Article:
When people expressed “fed-upness,” they were able to momentarily suspend the great expectation, to permit the realization that the ideal society (or ideal self) they were wishing for was not really possible to achieve in its entirety. But this was a suspension of the great expectation, not an abandonment of it. In the cases I have discussed here, we see fed-up Egyptians creating an affective reservoir that held the desires behind great aspirations in place. These emotions, I suggest, kept people attached to normative ideals. 5 In these Egyptian cultural institutions, people became fed up when things were not going as they hoped, and the expression of that fed-upness allowed for a constant reiteration of the ideal.

In this case, one might argue that the bundle of emotions associated with zahaq actually brought forth the pivotal moment of mass demonstrations. Suddenly, in this moment of transformation, it seemed that the promises of grand expectations – of cultural development, yes, but more broadly of dignity and social justice – could be kept. In the years of expressing fed-upness in daily life, many Egyptians had honed their vision of an ideal society, and their demands for how to achieve that. When a few hundred activists began the call for a demonstration, those visions and demands were clearly articulatable and translatable to everyone. The week after Mubarak’s departure, I visited the culture garden to find the employees busy cleaning up the place. They had found some old paint in the storage area and were painting trees and benches to spruce up their surroundings. Not only that, they were holding numerous meetings to collect evidence of the corruption that they had witnessed among their superiors. Meanwhile, over at the NGO, the group organized a revolution celebration, five new arts classes, new calls for volunteers and political-awareness sessions on the new proposed constitution.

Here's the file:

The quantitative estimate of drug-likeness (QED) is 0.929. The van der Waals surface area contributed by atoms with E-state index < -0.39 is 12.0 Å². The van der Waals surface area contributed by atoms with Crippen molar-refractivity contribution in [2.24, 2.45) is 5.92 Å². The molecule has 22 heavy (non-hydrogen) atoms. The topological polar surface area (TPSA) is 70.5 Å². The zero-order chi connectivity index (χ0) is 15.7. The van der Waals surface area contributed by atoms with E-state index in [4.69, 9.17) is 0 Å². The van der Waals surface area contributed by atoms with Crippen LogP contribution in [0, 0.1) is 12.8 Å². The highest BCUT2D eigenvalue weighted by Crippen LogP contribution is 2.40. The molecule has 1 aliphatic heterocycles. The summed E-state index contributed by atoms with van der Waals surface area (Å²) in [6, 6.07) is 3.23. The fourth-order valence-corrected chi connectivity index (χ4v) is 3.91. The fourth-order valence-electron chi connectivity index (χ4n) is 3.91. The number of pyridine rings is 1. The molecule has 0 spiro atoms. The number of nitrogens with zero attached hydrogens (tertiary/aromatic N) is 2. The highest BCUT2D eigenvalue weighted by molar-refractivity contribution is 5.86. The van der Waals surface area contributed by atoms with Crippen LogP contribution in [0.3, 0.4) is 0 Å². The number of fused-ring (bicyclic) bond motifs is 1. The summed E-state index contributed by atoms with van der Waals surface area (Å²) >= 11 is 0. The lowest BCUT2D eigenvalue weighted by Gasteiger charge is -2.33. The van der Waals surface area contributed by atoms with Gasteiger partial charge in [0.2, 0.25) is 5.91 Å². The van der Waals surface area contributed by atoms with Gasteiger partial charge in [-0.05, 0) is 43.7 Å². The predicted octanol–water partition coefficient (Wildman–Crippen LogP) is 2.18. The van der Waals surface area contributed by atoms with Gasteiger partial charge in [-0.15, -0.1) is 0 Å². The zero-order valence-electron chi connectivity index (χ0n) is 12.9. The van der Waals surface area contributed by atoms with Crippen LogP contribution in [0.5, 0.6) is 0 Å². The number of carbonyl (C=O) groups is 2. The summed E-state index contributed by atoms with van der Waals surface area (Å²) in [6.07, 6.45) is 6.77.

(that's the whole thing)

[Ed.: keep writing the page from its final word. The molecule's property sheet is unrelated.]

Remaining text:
A sense of reinvigoration prevailed.

If these cultural-development advocates had not spent the past years fed-up, they might have forgotten what it was they were so invested in. They would not have reiterated, over and over, the ideals of their great expectations and the specific problems they needed to solve in order to meet them. The revolution proved that great expectations could be met – even if only in those heady days following Mubarak’s departure. The reality of the persistent material circumstances had not yet set in. The nostalgic memory for those victorious days, that momentary success of a great expectation, perhaps keeps some people going through the zahaq many feel now. Perhaps we should consider fed-upness, boredom and cynicism not as a disaffected politics, then, but rather as a resource for political agency.


1 My analysis here is inspired by anthropologist Lori Allen’s work on zahaq in the Palestinian context, where that emotion becomes a “political ethos” that signals “adaptation” to but not “acceptance” of strangling governmental regimes, in that case the Israeli occupation.
See Lori Allen, “Getting by the Occupation: How Violence Became Normal during the Second Palestinian Intifada,” Cultural Anthropology 23.3 (2008), 457 – 487.

2 accessed October 1, 2012.

3 See Khaled Adham, “Making or Shaking the State: Urban Boundaries of State Control and Popular Appropriation in Sayyeda Zaynab Model Park,” in Cairo Contested: Governance, Urban Space, and Global Modernity, ed. Diane Singerman. (Cairo and New York: American University in Cairo Press, 2009), 41 – 62.

4 On different sources of audit culture, see Andrew B. Kipnis, “Audit Cultures: Neoliberal Governmentality, Socialist Legacies, or Technologies of Governing,” American Ethnologist 35. 2 (2008), 275 – 289.

5 Yael Navarro-Yashin, Faces of the State: Secularism and Public Life in Turkey (Princeton: Princeton University Press, 2002).